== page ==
Let $B_t$ be a Brownian motion, then

$X_t:=e^{\sigma B_t + \mu t}$ is a martingale iff $\mu = - \frac{\sigma^2}{2}$.

I already know how to compute this claim, but I am trying to solve it via Itô formula. Here I give the Itô formula:

$F : \mathbb{R} \to \mathbb{R}$ twice continuously differentiable and $X$ a continuous semimartingale. Then

$F(X_t) - F(X_0) = \int_0^t F'(X_s) dX_s + \frac{1}{2} \int_0^t F ''(X_s) d[X]_s$ a.s. for all $t \geq 1$.

How is it possible ? Thanks in advance !

  • $\begingroup$ Look at $X_t$ as $f(t, B_t)$ and apply Ito on $f$. Then try to find a condition where the finite variation part becomes $0$ (the $dt$ part). $\endgroup$
    – James Yang
    Jul 14, 2019 at 13:49

1 Answer 1



Using Itô formula, if $f(x,t)=e^{\sigma x+\mu t}$ $$X_T=1+\int_0^T \left(\mu+\frac{1}{2}\sigma ^2\right)e^{\sigma B_t+\mu t}\,\mathrm d t+\int_0^T\sigma e^{\sigma B_t+\mu t}\,\mathrm d W_t.$$

So, $X_t$ is a martingale if $$ \int_0^T \left(\mu+\frac{1}{2}\sigma ^2\right)e^{\sigma B_t+\mu t}\,\mathrm d t=0\quad \text{and}\quad \sigma e^{\sigma B_{\cdot }+\mu .}\in L^2(\Omega \otimes [0,T]).$$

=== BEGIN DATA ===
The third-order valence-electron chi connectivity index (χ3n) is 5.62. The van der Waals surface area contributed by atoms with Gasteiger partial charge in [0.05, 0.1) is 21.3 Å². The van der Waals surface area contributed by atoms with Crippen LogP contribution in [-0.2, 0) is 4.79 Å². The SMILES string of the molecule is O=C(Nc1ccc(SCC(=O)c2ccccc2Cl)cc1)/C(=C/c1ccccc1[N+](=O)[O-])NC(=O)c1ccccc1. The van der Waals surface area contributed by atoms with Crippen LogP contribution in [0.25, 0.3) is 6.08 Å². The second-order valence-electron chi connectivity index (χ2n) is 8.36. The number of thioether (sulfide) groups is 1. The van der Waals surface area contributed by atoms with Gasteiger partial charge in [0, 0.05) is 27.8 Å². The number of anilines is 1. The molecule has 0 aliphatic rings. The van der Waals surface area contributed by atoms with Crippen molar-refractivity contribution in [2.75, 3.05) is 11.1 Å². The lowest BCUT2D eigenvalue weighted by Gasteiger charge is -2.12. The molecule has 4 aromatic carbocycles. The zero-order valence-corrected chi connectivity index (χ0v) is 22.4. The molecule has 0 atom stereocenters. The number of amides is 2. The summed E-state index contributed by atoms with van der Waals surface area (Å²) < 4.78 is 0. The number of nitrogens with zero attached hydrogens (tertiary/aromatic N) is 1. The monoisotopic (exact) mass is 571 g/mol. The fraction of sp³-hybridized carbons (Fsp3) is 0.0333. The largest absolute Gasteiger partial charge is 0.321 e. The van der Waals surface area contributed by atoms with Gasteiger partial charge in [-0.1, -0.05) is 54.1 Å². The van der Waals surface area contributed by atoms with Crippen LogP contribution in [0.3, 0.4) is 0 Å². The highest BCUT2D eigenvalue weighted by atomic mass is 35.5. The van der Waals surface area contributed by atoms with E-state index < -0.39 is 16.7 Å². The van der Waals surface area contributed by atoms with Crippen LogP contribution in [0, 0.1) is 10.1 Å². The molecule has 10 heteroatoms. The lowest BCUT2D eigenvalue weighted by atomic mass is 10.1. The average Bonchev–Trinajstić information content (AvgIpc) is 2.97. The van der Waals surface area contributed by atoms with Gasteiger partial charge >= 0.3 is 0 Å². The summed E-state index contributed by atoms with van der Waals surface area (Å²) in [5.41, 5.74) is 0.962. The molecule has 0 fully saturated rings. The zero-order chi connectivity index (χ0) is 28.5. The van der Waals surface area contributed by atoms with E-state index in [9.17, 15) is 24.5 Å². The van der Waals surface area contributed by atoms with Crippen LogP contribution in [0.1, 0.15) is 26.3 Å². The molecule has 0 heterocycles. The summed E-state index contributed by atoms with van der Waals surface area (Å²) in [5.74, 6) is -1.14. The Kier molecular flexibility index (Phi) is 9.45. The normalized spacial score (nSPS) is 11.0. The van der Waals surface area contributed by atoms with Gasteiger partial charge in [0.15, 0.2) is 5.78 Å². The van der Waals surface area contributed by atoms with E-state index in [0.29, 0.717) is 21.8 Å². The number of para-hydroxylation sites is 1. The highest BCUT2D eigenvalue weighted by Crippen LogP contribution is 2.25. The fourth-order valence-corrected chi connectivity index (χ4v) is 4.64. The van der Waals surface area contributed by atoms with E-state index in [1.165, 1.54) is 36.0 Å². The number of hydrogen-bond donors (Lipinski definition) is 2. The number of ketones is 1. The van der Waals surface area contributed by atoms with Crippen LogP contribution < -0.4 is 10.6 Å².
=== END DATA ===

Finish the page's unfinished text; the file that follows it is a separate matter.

I let you conclude.

  • $\begingroup$ I understand that under this conditions we can conclude now that $\mu$ has to be equal to $- \frac{1}{2} \sigma^2$, but why it follows that $X_t$ is a martingale? Is it because $\sigma e^{\sigma B_t + \mu}$ is square integrable? $\endgroup$
    – Tithus248
    Jul 14, 2019 at 18:35
  • $\begingroup$ No, because Itô integral is a continuous martingale if the integrand is $L^2(\Omega \otimes [0,T])$. $\endgroup$
    – Surb
    Jul 14, 2019 at 18:36
  • $\begingroup$ Why is $F‘‘(X_t) = (\mu + \frac{1}{2} \sigma^2) e^{\sigma B_t + \mu t} $ ? $\endgroup$
    – Tithus248
    Jul 16, 2019 at 1:39
  • $\begingroup$ @Tithus248: Why should it be that ? I used itô formula on $f(B_t,t)$ for $f(x,t)=e^{\sigma x+\mu t}$. $\endgroup$
    – Surb
    Jul 16, 2019 at 7:18

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